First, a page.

Peter Parker, the Spectacular Spider-Man 111 (February 1986)

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As far as lame battles go, I think Puma vs. Beyonder–actually continuing it–is about as lame as you can get.

Maybe it’s just Priest’s writing (The issue credits Priest, online says Peter David wrote it. Hmm. Who’s really at fault?). I usually like it, but here it’s tired. Between the blabbering thought balloons (for every character) to Peter Parker man-slutting*, it’s just a mess.

The art might add significantly to the pain–I know it made me hurry through the comic so I could stop looking at it. Buckler’s inks are by the bullpen and it hurts. Though his pencils aren’t wowing to begin with.

So a c-list character duking it out with the lead of an enormous crossover event?

Spider-Man’s barely in here.

* Apparently, when Joe Quesada says marriage ruined Peter Parker, he meant Peter’s ability to successfully objectify every female character he encounters.

CREDITS

And Then the Gods Cried; writer, Peter David; penciller, Rich Buckler; inker, M. Hands; colorist, Nelson Yomtov; letterer, Janice Chiang; editors, Adam Blaustein and Christopher Priest; publisher, Marvel Comics.

Robocop: Roulette 2 (January 1994)

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Twenty-four pages of story and nothing really happens. I mean, clearly, things happen. There’s a fight, there’s an argument with the dumb detective, there’s Robocop’s girlfriend–she’s not his girlfriend but whatever (Byrd draws her middle aged, clearly not basing her off the very young Jill Hennessy who played her in the movie), there’s a surprise at the end, there are callbacks to previous Dark Horse titles.

There’s just no content. Robocop is, in the Dark Horse comics, a boring character. He’s outlived his usefulness, dramatically, and it’s just a mess. He doesn’t fight crime anymore, he fights the limited series’s villains, which just makes him a cartoon, cookie cutter superhero.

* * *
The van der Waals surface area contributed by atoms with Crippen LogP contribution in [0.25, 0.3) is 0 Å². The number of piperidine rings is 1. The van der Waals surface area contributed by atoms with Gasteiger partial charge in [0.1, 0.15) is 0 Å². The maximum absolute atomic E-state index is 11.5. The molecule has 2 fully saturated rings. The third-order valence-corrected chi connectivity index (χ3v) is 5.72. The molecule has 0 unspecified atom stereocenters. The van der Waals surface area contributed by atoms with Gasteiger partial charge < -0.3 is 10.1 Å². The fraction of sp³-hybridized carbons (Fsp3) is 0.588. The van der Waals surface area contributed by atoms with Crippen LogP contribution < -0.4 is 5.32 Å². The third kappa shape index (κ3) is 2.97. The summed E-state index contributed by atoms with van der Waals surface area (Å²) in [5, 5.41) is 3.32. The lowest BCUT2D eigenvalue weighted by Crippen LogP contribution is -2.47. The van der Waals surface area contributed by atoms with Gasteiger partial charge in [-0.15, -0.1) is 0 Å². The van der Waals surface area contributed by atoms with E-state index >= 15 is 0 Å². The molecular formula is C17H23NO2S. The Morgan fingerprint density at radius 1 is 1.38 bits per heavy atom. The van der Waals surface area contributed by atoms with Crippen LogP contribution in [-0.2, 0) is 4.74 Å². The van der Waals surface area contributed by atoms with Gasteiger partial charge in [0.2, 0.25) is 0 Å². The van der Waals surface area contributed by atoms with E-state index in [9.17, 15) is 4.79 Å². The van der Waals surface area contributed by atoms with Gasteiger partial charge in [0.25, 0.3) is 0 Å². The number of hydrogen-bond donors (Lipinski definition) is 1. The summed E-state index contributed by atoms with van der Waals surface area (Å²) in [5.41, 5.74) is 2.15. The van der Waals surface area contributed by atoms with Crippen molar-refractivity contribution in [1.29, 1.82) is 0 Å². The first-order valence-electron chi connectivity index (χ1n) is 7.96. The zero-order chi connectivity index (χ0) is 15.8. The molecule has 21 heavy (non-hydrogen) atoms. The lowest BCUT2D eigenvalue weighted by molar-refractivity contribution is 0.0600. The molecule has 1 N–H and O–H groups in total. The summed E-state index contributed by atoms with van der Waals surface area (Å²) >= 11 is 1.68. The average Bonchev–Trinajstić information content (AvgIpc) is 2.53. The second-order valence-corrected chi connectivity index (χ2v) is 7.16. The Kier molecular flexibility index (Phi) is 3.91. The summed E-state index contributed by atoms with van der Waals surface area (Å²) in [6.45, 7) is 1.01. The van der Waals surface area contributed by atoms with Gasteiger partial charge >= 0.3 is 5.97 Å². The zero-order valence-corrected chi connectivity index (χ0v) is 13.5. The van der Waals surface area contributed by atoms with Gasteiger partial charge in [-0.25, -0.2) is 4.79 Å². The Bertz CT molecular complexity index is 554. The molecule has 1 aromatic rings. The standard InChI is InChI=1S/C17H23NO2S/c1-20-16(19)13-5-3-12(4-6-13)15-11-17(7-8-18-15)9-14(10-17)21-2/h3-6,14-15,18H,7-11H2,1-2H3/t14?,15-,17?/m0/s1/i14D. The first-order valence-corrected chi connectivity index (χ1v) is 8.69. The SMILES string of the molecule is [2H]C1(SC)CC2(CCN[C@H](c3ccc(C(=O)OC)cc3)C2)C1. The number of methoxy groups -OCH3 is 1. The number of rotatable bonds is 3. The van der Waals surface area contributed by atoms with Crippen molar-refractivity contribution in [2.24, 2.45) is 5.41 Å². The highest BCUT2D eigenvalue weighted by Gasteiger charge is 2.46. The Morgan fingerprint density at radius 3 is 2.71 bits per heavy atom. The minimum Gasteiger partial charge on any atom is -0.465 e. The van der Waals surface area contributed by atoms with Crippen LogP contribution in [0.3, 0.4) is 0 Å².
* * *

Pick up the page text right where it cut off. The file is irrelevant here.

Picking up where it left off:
There’s got to be something I like about it….

I guess the design work on the bad robot is pretty well done. It looks a little like the Robocop 2 in the movie, but it’s still different enough.

CREDITS

Writer, John Arcudi; penciller, Mitch Byrd; inker, Brian Garvey; colorist, Jim Sinclair; letterer, Pat Brosseau; editor, Jennie Bricker; publisher, Dark Horse Comics.

Robocop 16 (June 1991)

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Wow, what an issue. The villain has a TV for a head. Luckily, Robocop kills him without thinking much about it and so there won’t be any further appearances by… oh, right, Furman doesn’t even give him a name. Umm… Mr. TV Head.

And then there’s the really stupid part where Furman decides “The Old Man” from the movies doesn’t have a real name, which is maybe the most asinine thing I’ve ever heard. Or if he does have a real name, he doesn’t remember it… right….

The issue’s content–television shows beamed directly into the viewers’ minds–reminds a little of Batman Forever. It’s the first time Furman’s concepts have predated the more known pop culture items. Grant usually had one such item an issue. I guess Furman wasn’t as innovative.

It’s not a terrible comic–art’s pretty weak, but not incompetent–just useless; hard to stay conscious during.

CREDITS

TV Crimes; writer, Simon Furman; penciller, Andrew Wildman; inker, Danny Bulanadi; colorist, Gregory Wright; letterer, Ken Lopez; editor, Rob Tokar; publisher, Marvel Comics.

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